According to the Foundation for Individual Rights in Education (FIRE), “While all of 2011’s Speech Codes of the Month flagrantly violated students’ and faculty members’ right to free expression, two of them were so egregious that they deserve special mention as 2011’s Speech Codes of the Year.” But FIRE got a lot of things wrong in targeting CSU-Chico:
California State University–Chico. Students are not the only ones affected by campus speech codes; some codes apply to faculty members as well, compromising their ability to teach controversial or sensitive material without fear of punishment. At CSU-Chico, faculty commit sexual harassment if they “implicitly devalue students for their gender or sexual orientation.” According to university policy, examples of this type of harassment include “reinforcement of sexist stereotypes through subtle, often unintentional means,” including the use of “stereotypic generalizations.” Also prohibited is the “continual use of generic masculine terms such as to refer to people of both sexes or references to both men and women as necessarily heterosexual.” As would be expected at a major university, CSU-Chico offers many courses that necessarily involve sensitive issues relating to race, gender, and sexual orientation. Faculty members addressing such topics in the classroom at CSU-Chico risk violating this policy when discussing controversial but wholly germane subjects. And FIRE’s concern over such violations is anything but hypothetical: since our inception, we have handled all too many cases involving faculty members who faced discipline for classroom expression that should have been wholly protected by the principles of free speech and academic freedom.
A Google cache from Dec. 11 shows the website quoted by FIRE, but the link no longer works and I could find nothing like it by searching on the CSU-Chico website.
If CSU-Chico removed the webpage due to FIRE’s scrutiny (I didn’t receive a response from CSU-Chico over the holidays to my query), that’s a good thing. (UPDATE: FIRE reported after I posted this blog that CSU-Chico had done exactly that.) The descriptions were technically true—all of these examples, if taken to extremes and in combination with other actions, could be part of a legitimate sexual harassment complaint. But the problem is that most of these items, taken in isolation, are almost impossible to ever constitute sexual harassment, and with many of them, the suggestion that they might be sexual harassment represents a danger to academic freedom and free speech due to the vagueness of the description.
But it doesn’t excuse FIRE’s hyperbolic rhetoric. CSU-Chico has had a clear-cut policy on sexual harassment that strictly follows federal regulations and gets a “green light” ranking from FIRE itself.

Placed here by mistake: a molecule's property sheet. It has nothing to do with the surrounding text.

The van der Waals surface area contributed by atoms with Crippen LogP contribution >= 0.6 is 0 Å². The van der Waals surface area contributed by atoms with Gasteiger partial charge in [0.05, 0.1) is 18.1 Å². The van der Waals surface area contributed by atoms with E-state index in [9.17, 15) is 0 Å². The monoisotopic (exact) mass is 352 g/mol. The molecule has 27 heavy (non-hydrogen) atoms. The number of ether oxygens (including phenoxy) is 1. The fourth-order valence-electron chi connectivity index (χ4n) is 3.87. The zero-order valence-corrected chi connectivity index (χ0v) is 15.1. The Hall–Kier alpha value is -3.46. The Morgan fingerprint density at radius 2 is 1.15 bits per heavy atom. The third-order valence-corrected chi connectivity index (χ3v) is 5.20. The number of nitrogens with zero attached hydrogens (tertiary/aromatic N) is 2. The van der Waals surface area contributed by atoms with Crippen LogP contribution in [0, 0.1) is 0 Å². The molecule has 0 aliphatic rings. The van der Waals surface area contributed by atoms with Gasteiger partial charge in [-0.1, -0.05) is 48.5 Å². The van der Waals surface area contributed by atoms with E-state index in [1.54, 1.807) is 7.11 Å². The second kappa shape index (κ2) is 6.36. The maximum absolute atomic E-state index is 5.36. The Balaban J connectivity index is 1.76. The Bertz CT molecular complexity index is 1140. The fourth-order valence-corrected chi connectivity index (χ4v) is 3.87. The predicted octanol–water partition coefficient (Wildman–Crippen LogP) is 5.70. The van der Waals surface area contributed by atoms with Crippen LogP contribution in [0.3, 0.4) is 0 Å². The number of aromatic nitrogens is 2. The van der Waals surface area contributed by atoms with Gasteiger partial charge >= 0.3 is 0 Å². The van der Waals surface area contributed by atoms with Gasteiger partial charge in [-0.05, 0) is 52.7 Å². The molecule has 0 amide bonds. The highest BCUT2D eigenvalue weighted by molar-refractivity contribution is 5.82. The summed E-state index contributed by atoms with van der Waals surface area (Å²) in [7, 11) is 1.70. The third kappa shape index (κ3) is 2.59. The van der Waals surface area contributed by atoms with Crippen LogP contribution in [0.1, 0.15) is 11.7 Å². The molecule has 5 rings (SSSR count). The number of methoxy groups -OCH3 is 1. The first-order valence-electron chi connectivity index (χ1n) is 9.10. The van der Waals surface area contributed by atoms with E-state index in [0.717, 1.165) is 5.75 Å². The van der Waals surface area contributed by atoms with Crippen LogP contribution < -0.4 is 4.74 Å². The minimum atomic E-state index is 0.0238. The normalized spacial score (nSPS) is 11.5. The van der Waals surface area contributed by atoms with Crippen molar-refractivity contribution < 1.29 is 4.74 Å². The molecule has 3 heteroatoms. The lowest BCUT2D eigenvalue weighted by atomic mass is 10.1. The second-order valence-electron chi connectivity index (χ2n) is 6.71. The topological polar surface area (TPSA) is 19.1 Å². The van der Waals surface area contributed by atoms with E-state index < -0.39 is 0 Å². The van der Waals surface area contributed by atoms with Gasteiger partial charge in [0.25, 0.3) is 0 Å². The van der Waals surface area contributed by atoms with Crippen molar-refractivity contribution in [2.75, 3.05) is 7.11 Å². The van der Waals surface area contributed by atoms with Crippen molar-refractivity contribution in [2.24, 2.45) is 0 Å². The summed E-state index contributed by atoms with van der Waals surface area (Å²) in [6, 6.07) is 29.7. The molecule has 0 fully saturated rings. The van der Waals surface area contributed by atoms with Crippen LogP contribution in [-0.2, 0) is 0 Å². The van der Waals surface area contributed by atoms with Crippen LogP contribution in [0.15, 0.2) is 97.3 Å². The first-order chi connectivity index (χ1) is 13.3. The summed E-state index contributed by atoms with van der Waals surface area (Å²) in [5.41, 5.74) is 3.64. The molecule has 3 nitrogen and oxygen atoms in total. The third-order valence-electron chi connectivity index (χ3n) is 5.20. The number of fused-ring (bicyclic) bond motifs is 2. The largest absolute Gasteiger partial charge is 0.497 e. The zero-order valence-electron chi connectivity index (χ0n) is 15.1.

Sexual harassment is defined as unwelcome sexual advances, requests for sexual favors, or verbal or physical conduct of a sexual nature when:
- Submission to such conduct is explicitly or implicitly a term of condition of employment, academic grade, or enrollment;
- Submission to such conduct is used as the basis for employment or education decisions;
- Such conduct has the purpose or effect of unreasonably interfering with an individual’s work/academic performance or creates an intimidating, hostile, or offensive working or educational environment.
The fact that CSU-Chico had (or used to have) flawed descriptions online giving misguided advice for avoiding sexual harassment doesn’t change those excellent policies. There’s a fundamental difference between a formal policy and some papers on a website.
In my 2008 book, Patriotic Correctness: Academic Freedom and Its Enemies, I examined the handful of colleges given a “green light” endorsement by FIRE and found severe restrictions on free speech in the codes at all of them. As I argued in that book, and my first book, The Myth of Political Correctness, the fact that flawed speech codes exist is a problem, but the real danger comes from how they are enforced.
And while FIRE claims that the danger at CSU-Chico “is anything but hypothetical,” it does seem to be hypothetical here. There are no examples of anyone wrongly punished or even threatened for the explanations rightly criticized by FIRE.
To call some statements on a website that aren’t even a real policy one of the “worst speech codes” in America is simply ridiculous. We need to fix bad speech codes, and encourage colleges not to make misleading documents that don’t reflect the official policies. But misleading people about speech codes and exaggerating the threat doesn’t help accomplish this.